Four Christian Churches in Nepal have been attacked over a five-day period by unidentified assailants
Four Christian Churches in Nepal have been attacked over a five-day period by unidentified assailants. The attacks, which began on the 9 May, targeted Mahima Church in Dhangadhi, Emmanuel Church in Kanchanpur and Emmanuel Church Budor in Doti, Western Nepal. Hebron Church in Panchthar, Eastern Nepal was also targeted.
Although no-one was killed in the attacks, these developments appear to show a worrying increase in hostilities towards Christian groups in Nepal.
On 9 May, Hebron Church in Hilihang Rural Municipality, Panchthar was set on fire at night. The church, which had concluded its youth conference earlier that day, was partially damaged in the fire; the pulpit, carpet and a number of pieces of furniture were damaged or destroyed. No one was in the church at the time of the attack.
At 10pm on 10 May, Emmanuel Church, Doti was set on fire while Pastor Shyam Thapa was in his residence at the back of the church. He discovered the front of the church was on fire. With the help of local police the fire was put under control and extinguished, although this could not be done before the fire caused significant damage to the door, furniture and electric wiring of the building.
The following day, on 11 May, Emmanuel Church, Kanchanpur was set on fire. No parishioners were present inside the church during the arson attack, which was carried out at night by unknown assailants. Led by Pastor Dhirendra Rana, the church was started two years ago and served a congregation of 65 believers. The church suffered from significant structural damage as the main gates and windows were destroyed. Local sources have confirmed that police have been sent to investigate the attack.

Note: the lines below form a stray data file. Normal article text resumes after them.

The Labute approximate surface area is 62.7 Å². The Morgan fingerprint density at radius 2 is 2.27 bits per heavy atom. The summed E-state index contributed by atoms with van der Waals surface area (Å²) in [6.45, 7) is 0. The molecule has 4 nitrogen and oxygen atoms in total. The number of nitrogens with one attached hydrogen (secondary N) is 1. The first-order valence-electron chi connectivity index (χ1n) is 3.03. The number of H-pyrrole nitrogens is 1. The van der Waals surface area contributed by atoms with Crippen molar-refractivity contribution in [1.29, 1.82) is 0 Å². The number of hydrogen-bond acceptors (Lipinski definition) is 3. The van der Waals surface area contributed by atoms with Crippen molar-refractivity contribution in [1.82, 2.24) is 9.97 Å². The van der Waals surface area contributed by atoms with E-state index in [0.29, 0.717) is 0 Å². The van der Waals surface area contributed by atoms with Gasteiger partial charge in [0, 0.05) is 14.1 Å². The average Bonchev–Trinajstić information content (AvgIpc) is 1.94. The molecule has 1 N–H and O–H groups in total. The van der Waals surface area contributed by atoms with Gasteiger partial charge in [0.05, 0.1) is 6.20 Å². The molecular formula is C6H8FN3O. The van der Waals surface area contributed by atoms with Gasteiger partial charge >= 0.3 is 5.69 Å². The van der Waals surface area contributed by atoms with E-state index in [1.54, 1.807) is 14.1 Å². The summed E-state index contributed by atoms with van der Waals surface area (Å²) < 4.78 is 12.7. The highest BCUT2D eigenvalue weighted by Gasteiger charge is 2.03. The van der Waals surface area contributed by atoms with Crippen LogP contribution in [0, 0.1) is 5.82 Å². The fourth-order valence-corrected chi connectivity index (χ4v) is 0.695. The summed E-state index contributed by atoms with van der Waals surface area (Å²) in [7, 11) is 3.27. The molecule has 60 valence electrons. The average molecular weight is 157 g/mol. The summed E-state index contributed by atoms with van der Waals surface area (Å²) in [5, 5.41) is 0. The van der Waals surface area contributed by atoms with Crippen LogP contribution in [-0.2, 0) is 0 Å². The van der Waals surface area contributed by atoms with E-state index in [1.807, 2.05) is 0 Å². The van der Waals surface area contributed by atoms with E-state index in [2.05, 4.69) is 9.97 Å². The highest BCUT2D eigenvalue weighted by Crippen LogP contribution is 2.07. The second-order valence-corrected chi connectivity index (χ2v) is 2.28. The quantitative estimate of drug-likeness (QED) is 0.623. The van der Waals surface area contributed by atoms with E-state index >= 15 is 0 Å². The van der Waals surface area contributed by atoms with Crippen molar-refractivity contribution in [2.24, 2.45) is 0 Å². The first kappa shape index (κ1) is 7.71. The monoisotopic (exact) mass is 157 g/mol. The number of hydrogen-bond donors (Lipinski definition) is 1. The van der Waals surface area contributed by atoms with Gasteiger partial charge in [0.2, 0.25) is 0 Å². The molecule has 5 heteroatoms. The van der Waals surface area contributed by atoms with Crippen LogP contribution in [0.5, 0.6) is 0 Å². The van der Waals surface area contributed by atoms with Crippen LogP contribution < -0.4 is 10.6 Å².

Mahima Church, Dhangadhi was bombed by an unknown assailant at 11pm on 13 May. With a congregation of between 200 and 400 parishioners, led by Pastor Birendra Kariya, a member of the National Churches Fellowship of Nepal (NCFN), the Church, which has operated for about 10 years, was partially destroyed after a bomb was thrown through a window that was also broken. Although police attribute the attack to the Biplab Maoist group, local sources cite threats by a Hindu extremist group over the past few weeks as a possible motive. Police investigations are ongoing.
Pastor Tanka Subedi, founding member and chair of Dharmik Chautari Nepal and Religious Liberty Forum Nepal (RLF) said: “The Nepalese government is a democratic government, and should provide guardianship to all religious groups equally. I call on the government to ensure the security of religious minorities, support rebuilding churches that are damaged, release all those held as a result of their belief and maintain an environment in which the preaching and practice of one’s faith is an exercise of their fundamental human rights.”
In a joint press release on 14 May, the National Christian Fellowship of Nepal (NCFN) and Nepal Christian Society (NCS) condemned the attacks and stated that Christians are falsely being accused of conversion, leading to legal prosecution. Calling on the government to adhere to Nepal’s international obligation, the parties are pressing for the injustice to be addressed.
CSW’s Chief Executive Mervyn Thomas said: “This new wave of attacks brings the total amount of Christian churches attacked in Nepal up to five in the space of just over a week. We are incredibly concerned that these attacks represent a stark decline in the ability of Christians in Nepal to practice their faith. We urge the Nepalese government, as a newly appointed member of the United Nations Human Rights Council, to bring the perpetrators of these crimes to justice, as well as uphold its commitment to promote and protect human rights, including the freedom of religion or belief, both in Nepal and around the world.”